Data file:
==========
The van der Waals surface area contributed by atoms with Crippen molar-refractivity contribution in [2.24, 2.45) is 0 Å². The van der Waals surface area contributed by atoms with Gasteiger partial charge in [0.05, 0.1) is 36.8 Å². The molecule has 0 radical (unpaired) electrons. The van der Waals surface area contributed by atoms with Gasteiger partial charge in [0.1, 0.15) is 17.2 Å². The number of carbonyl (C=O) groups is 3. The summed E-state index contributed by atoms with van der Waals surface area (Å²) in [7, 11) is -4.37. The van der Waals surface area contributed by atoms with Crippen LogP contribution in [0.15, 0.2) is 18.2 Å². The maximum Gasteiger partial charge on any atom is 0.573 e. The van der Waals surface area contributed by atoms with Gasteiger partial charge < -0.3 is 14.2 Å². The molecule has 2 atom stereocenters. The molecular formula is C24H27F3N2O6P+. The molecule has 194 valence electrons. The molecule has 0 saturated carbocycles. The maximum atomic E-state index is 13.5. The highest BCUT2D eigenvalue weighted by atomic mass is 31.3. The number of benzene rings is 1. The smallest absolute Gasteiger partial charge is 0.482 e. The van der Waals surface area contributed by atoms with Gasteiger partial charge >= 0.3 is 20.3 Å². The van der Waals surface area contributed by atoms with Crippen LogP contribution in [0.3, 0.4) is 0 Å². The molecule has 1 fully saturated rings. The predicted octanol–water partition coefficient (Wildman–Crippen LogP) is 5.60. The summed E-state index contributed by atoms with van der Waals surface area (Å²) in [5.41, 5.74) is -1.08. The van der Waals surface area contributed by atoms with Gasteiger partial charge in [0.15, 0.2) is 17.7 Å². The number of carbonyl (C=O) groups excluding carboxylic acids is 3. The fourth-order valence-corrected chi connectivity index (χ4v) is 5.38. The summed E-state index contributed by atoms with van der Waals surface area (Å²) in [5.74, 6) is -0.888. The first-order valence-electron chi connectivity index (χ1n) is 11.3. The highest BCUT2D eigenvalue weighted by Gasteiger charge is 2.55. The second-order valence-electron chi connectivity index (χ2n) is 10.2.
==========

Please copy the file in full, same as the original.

The van der Waals surface area contributed by atoms with Crippen molar-refractivity contribution in [2.24, 2.45) is 0 Å². The van der Waals surface area contributed by atoms with Gasteiger partial charge in [0.05, 0.1) is 36.8 Å². The molecule has 0 radical (unpaired) electrons. The van der Waals surface area contributed by atoms with Gasteiger partial charge in [0.1, 0.15) is 17.2 Å². The number of carbonyl (C=O) groups is 3. The summed E-state index contributed by atoms with van der Waals surface area (Å²) in [7, 11) is -4.37. The van der Waals surface area contributed by atoms with Crippen LogP contribution in [0.15, 0.2) is 18.2 Å². The maximum Gasteiger partial charge on any atom is 0.573 e. The van der Waals surface area contributed by atoms with Gasteiger partial charge < -0.3 is 14.2 Å². The molecule has 2 atom stereocenters. The molecular formula is C24H27F3N2O6P+. The molecule has 194 valence electrons. The molecule has 0 saturated carbocycles. The maximum atomic E-state index is 13.5. The highest BCUT2D eigenvalue weighted by atomic mass is 31.3. The number of benzene rings is 1. The smallest absolute Gasteiger partial charge is 0.482 e. The van der Waals surface area contributed by atoms with Gasteiger partial charge >= 0.3 is 20.3 Å². The van der Waals surface area contributed by atoms with Crippen LogP contribution in [0.3, 0.4) is 0 Å². The molecule has 1 fully saturated rings. The predicted octanol–water partition coefficient (Wildman–Crippen LogP) is 5.60. The summed E-state index contributed by atoms with van der Waals surface area (Å²) in [5.41, 5.74) is -1.08. The van der Waals surface area contributed by atoms with Gasteiger partial charge in [0.15, 0.2) is 17.7 Å². The number of carbonyl (C=O) groups excluding carboxylic acids is 3. The fourth-order valence-corrected chi connectivity index (χ4v) is 5.38. The summed E-state index contributed by atoms with van der Waals surface area (Å²) in [5.74, 6) is -0.888. The first-order valence-electron chi connectivity index (χ1n) is 11.3. The highest BCUT2D eigenvalue weighted by Gasteiger charge is 2.55. The second-order valence-electron chi connectivity index (χ2n) is 10.2.